That time of year again: dealing with deer destruction

Say that three times fast. Dealing. With. Deer Destruction.

Now that I’ve been blogging for a few years, occasionally I’ll look at what I posted time time of year over the past few years. Two years ago, just like now, the Delicious Potager was being victimized by some deer with discerning palates. It’s just part of living in West Virginia. Everyone I know that has had a garden has at some point had to do battle with those furry, four-legged plant destroyers.

There’s not much you can do. Some people say getting a dog is a sure fire way to keep deer out of your yard. That’s not feasible for everyone. The Division of Natural Resources will issue crop damage permits for landowners to kill deer that are destroying crops. But I live in city limits, so no dice. Over the years, I’ve tried every DIY tactic, like putting soap in a pair of panty hose and hanging them around the perimeter of the garden. I’ve also tried scattering human hair around the garden. And I’ve tried stringing fishing line around the garden, so when deer walk into it, it startles them. None of these things worked.

Currently, I plant marigold around my vegetable plants. They “supposedly” repel deer because of their scent, but that hasn’t worked. They do have other benefits like repelling other pests such as nematodes, horn worms and squash beetles, as well as small animals such as rabbits.

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Look at these tomato plants! The one on the right is a West Virginia ’63 variety that already had little green tomatoes on it. All gone now. I have never grown this variety before, but I thought I would try them since this year (actually this week) is the state’s sesquicentennial. The variety was developed by West Virginia University. At least the plants are still viable–so far.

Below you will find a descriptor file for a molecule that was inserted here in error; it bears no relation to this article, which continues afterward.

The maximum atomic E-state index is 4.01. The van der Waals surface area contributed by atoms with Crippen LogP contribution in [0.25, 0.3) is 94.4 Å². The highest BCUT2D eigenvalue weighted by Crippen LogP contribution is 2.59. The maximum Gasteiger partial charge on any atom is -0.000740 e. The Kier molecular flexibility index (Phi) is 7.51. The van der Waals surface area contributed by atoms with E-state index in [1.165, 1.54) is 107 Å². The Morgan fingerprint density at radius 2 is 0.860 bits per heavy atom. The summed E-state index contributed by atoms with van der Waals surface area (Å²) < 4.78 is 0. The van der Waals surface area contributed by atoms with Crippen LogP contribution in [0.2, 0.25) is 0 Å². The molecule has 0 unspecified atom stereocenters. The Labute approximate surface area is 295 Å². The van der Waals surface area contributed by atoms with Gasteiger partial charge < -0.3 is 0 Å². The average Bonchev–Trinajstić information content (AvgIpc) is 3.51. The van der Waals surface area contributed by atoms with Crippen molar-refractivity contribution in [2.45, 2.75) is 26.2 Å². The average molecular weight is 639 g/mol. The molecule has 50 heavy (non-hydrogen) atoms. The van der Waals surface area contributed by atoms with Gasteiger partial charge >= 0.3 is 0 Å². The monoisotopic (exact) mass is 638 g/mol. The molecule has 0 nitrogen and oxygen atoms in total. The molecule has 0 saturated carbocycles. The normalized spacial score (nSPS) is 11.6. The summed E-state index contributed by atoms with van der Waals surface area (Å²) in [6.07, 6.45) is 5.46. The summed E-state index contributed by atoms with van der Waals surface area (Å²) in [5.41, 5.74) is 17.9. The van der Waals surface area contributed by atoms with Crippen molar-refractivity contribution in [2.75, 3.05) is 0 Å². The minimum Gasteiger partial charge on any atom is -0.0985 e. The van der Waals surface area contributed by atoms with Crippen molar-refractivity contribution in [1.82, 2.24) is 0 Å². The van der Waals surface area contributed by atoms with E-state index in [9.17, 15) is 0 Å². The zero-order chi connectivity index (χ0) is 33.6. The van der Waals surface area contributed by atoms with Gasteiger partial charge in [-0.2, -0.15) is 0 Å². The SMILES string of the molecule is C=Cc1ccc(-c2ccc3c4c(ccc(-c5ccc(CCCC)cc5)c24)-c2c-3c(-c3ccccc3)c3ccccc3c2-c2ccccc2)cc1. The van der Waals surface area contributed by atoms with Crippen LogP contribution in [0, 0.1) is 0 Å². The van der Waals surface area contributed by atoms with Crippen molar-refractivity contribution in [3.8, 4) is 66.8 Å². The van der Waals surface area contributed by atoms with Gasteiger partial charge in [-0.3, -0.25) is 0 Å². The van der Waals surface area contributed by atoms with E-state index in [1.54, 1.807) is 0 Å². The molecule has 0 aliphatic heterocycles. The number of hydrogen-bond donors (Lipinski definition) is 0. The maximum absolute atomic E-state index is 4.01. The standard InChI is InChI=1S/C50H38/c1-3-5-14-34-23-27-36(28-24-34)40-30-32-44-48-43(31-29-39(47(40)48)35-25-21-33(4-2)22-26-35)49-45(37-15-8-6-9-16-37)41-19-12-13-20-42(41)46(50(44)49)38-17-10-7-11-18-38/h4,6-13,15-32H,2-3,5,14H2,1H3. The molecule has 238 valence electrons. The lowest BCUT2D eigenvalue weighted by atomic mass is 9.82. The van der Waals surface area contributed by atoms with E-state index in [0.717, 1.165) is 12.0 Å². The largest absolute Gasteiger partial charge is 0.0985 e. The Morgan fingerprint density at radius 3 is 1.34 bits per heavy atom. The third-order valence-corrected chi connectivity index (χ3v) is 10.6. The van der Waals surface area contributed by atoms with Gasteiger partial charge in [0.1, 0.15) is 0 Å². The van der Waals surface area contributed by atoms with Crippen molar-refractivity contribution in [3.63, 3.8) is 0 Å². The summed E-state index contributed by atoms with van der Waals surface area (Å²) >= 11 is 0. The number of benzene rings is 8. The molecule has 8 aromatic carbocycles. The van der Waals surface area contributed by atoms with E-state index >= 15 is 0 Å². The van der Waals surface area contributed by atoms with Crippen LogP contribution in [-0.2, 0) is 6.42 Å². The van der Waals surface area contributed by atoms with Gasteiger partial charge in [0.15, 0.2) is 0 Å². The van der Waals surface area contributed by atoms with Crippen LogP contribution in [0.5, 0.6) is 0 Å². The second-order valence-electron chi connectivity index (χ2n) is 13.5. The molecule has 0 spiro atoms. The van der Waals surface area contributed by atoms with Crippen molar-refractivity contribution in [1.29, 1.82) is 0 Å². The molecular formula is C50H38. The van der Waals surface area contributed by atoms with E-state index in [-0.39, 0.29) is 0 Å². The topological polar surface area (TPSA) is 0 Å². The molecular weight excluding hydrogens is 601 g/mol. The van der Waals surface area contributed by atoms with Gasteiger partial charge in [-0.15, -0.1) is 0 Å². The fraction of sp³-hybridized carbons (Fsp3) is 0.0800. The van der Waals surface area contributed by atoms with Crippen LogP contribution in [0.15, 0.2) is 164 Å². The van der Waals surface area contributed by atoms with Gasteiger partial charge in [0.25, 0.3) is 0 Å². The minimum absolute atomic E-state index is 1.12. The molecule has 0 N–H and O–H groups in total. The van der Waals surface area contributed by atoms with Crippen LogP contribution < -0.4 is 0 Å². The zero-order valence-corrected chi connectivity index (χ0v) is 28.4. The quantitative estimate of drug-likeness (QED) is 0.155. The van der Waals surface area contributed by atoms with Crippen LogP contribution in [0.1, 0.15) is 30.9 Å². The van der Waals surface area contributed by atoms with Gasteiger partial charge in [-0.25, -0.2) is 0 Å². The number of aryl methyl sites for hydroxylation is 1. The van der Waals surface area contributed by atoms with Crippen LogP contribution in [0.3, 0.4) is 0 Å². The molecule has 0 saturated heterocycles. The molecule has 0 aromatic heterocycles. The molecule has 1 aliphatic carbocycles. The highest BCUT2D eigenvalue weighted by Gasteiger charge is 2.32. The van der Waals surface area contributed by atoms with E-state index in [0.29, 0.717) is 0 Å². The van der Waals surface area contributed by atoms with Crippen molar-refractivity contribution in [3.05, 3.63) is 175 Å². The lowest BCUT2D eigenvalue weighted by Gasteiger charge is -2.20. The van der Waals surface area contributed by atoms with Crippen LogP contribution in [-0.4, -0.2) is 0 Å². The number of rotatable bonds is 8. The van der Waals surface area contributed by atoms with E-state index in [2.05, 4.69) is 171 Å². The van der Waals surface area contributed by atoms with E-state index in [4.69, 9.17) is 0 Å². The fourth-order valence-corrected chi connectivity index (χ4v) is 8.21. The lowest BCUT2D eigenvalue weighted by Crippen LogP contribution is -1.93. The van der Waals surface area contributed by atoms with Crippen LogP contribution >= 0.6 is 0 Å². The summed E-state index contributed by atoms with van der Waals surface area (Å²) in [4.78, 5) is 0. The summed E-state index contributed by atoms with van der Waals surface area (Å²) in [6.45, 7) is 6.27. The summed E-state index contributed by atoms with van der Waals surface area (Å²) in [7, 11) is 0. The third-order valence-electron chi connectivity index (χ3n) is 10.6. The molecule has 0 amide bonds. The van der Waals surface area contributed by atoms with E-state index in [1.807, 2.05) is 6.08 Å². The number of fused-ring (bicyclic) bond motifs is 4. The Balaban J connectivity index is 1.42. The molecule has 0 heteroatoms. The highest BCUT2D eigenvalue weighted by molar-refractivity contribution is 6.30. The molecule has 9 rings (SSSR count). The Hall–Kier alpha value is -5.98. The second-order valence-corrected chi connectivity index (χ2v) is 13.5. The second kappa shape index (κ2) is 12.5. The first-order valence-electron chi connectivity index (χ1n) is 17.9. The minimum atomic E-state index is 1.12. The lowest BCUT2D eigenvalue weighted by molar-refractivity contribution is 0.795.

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The deer even sampled my hostas, which are supposedly “deer resistant” and ate some of the buttercups. I find it odd the deer ate buttercups because they are toxic to animals. As a matter of fact, horses and cattle are not supposed to graze in fields with buttercups, and you shouldn’t handle the plants and then touch your pets without washing your hands. I hope that deer got sick from eating those!

This deer also ate just the top part of a whole row of potato plants. Thank goodness the plants are still alive, and that’s one crop they won’t get to.

So, I’ve done some research, and I’m going to try yet another home remedy for keeping deer away: a spray made from eggs and hot peppers. I’m not setting my hopes too high because it seems like nothing works.

Here’s the recipe I’m going to use on my plants. It’s a combination of a couple different ones I found on the web.

  • 2 eggs
  • 2 cups of water + 1 gallon
  • 4 gloves of garlic, minced
  • 1/2 cup diced hot pepper

Crack the eggs into a blender and add the two cups of water. Add the diced peppers and garlic. Blend all together until well mixed. Strain through a mesh strainer and pour into a garden sprayer and add 1 gallon of water. Place the sprayer container outside in the sun for 24 hours or so until it gets funky. Spray liberally on plants once every 2-3 weeks or when smell wears off. You can use hot sauce or red pepper flakes in place of the hot peppers.

Supposedly this will last 2-3 weeks. We’ll see.


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